To a first-time observer, darshan can look and feel very much like communion in a Christian church. Joy Messick, who traveled all the way from Ann Arbor to be with Mother Meera and who has received darshan from her over a hundred times, said that when Mother touches her head, she feels the presence of God, “kind of surrounded by silence. I think God talks in silence,” she said.

Messick, who was raised a Lutheran, never felt that kind of thing in any church she had attended. What Mother Meera did for her is to make God feel real and present in her life.

“She brings hope and another way of operating,” Messick said. “It’s heart-related. She forces you to sit with yourself and listen to your own heart. In her I have seen the feminine face of God.”

Milijana, an Oak Park resident who grew up in the Orthodox Church in Bosnia, remembered the first time she received darshan from Mother Meera. Milijana traveled all the way to Thalheim, Germany, where the Avatar lives with her German husband. “I was desperate for something,” she said. “I needed real healing, the kind humans can’t give. The first time I looked in her eyes, my body felt electric and there were tears streaming my face. There was so much love. I felt immense love.”

A devotee is quoted in Adilakshi’s book, The Mother, as saying, “No words can describe those eyes, both dark and filled up with the whole universe of light. Love was looking at me. A volcano woke up within me … and then time stopped.” (p. 123)

Mother Meera herself says that in darshan she is bringing down what she calls Paramatman Light to her devotees. “Paramatman,” she wrote, “is infinite Light and is the source of all, of being, knowledge, bliss, of peace, of each atman, each soul.” (Answers, Part I, p. 18)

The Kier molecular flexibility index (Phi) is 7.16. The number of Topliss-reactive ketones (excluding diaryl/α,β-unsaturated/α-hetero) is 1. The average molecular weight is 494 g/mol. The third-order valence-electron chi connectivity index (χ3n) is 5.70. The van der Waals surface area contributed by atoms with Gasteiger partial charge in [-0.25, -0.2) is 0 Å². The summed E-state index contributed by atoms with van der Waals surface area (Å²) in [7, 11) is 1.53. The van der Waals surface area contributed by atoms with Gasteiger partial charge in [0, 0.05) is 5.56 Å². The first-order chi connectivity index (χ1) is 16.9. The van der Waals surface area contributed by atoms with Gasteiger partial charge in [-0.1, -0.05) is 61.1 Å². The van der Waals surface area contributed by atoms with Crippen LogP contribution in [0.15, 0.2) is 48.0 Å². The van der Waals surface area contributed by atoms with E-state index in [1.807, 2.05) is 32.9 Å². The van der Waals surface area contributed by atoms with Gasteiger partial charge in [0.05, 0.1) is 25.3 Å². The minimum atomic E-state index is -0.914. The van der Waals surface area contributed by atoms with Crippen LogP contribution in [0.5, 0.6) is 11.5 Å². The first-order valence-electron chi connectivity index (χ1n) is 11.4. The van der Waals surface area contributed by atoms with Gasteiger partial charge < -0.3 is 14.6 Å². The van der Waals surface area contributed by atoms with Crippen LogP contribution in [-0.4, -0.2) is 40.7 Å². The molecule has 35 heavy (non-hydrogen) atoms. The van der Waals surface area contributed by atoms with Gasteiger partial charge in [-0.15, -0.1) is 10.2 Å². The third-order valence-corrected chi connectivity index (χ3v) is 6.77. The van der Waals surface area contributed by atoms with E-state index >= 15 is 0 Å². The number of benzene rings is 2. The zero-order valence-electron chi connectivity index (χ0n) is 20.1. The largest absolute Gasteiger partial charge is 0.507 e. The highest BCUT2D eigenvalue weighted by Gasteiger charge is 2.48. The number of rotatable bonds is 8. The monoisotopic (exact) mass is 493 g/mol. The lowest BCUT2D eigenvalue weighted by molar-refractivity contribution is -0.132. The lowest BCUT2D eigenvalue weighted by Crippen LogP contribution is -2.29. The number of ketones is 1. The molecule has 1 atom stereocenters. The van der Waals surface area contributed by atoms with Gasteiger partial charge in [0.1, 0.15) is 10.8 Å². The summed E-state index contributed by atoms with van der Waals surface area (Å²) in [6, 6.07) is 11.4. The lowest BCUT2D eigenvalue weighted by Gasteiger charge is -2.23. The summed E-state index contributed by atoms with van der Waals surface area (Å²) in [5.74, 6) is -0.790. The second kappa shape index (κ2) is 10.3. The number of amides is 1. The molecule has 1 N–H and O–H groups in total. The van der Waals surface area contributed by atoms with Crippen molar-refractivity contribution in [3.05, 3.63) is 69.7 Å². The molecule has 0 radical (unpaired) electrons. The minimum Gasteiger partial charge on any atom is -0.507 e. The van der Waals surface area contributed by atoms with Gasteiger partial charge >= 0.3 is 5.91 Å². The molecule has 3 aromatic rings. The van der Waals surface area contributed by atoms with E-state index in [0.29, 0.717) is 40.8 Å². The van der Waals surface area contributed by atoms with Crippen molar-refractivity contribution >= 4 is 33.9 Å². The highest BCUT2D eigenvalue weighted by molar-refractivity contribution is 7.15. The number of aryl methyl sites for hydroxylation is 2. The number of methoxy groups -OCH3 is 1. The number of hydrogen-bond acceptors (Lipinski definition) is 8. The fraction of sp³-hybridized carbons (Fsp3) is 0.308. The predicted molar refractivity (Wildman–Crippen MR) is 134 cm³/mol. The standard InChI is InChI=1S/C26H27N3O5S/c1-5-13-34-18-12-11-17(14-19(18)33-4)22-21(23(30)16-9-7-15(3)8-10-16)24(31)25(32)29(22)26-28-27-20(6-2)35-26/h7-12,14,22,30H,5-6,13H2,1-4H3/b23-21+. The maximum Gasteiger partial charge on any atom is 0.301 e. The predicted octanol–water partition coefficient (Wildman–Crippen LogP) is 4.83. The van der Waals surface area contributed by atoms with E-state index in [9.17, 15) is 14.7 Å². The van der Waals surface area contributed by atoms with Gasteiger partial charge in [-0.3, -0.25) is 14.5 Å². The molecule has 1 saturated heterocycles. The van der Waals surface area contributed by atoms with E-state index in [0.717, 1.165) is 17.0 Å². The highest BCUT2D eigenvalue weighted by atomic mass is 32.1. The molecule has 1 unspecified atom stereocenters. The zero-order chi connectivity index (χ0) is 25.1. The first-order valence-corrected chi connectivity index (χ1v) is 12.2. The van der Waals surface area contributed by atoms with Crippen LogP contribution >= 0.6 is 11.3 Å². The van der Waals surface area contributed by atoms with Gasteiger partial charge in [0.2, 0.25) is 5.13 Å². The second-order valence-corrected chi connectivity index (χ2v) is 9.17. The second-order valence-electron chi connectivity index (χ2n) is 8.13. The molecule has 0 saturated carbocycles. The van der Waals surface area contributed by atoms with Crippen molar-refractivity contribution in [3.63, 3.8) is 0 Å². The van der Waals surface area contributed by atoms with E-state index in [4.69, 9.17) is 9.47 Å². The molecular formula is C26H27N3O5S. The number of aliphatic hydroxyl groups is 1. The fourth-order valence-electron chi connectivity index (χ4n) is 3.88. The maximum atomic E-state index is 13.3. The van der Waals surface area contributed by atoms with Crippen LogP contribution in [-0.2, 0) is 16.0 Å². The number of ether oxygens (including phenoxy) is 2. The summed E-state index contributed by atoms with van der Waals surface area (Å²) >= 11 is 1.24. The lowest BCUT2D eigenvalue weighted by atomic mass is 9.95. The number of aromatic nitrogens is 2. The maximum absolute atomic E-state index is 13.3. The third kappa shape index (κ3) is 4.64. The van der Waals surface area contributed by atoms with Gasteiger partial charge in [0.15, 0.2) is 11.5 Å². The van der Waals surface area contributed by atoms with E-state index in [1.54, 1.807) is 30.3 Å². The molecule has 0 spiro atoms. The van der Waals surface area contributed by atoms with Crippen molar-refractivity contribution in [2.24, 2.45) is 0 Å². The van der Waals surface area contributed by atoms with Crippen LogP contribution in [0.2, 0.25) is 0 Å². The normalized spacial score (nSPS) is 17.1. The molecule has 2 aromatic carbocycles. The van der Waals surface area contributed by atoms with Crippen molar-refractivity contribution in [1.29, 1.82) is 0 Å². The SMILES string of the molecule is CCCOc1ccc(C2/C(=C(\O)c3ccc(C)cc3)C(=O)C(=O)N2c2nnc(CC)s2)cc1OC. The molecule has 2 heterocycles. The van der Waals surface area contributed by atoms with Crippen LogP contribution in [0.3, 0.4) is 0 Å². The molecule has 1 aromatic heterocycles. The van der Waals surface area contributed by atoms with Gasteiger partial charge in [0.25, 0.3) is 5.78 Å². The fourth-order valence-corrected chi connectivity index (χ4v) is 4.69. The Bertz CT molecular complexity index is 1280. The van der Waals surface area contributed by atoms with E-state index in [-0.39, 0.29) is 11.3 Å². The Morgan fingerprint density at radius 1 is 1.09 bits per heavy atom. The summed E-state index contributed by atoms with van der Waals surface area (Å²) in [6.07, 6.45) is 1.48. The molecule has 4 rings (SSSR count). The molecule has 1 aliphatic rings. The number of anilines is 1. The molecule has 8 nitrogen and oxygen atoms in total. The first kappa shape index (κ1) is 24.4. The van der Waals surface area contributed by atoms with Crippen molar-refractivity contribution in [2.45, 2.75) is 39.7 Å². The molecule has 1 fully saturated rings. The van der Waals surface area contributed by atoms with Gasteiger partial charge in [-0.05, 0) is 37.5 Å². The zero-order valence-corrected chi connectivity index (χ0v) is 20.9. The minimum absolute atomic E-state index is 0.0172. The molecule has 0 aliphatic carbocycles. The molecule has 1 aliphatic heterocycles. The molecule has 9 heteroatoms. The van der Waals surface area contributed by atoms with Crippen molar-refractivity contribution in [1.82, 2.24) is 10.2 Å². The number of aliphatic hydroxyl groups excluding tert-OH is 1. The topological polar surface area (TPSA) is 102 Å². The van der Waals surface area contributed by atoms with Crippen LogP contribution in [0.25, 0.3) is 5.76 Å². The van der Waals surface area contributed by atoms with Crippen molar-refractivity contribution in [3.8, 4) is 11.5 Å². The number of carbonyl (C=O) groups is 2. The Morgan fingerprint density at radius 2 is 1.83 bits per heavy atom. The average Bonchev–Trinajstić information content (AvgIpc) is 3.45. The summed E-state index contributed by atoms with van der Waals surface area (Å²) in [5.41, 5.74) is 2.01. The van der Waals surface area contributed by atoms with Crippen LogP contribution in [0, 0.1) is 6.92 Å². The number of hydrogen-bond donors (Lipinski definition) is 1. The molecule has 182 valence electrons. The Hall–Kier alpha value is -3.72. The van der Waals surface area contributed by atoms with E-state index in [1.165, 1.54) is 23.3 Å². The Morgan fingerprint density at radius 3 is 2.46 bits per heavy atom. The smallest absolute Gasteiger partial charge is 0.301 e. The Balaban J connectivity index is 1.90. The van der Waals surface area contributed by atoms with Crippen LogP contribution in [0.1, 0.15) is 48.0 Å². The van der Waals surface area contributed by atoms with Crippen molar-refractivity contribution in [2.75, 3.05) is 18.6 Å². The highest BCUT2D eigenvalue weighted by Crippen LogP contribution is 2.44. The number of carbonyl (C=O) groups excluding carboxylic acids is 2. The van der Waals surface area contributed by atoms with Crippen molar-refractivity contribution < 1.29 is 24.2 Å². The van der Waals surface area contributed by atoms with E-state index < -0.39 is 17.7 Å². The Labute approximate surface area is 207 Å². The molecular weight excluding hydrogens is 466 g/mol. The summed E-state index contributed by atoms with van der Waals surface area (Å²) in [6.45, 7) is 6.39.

A postmodern evangelist?

Mother Meera grew up a Hindu and sees reality through Hindu metaphysical eyes. Her writing is sprinkled with terms like Brahma, Shiva, karma, shakti, Lakshmi, nirvana, puja, sadhana, and Vishnu.

When asked if she wanted to begin a new religion, she replied, “No. The Divine is the sea. All religions are rivers leading to the sea.” (Answers, Part I, p. 13)

She teaches that all religions are valid pathways to God and that religious people should follow their faith without hating people from other religions.

In significant ways, Mother Meera’s growing popularity can be seen as a sign that postmodern attitudes are taking hold in our culture. According to Wikipedia, postmodernism is characterized by: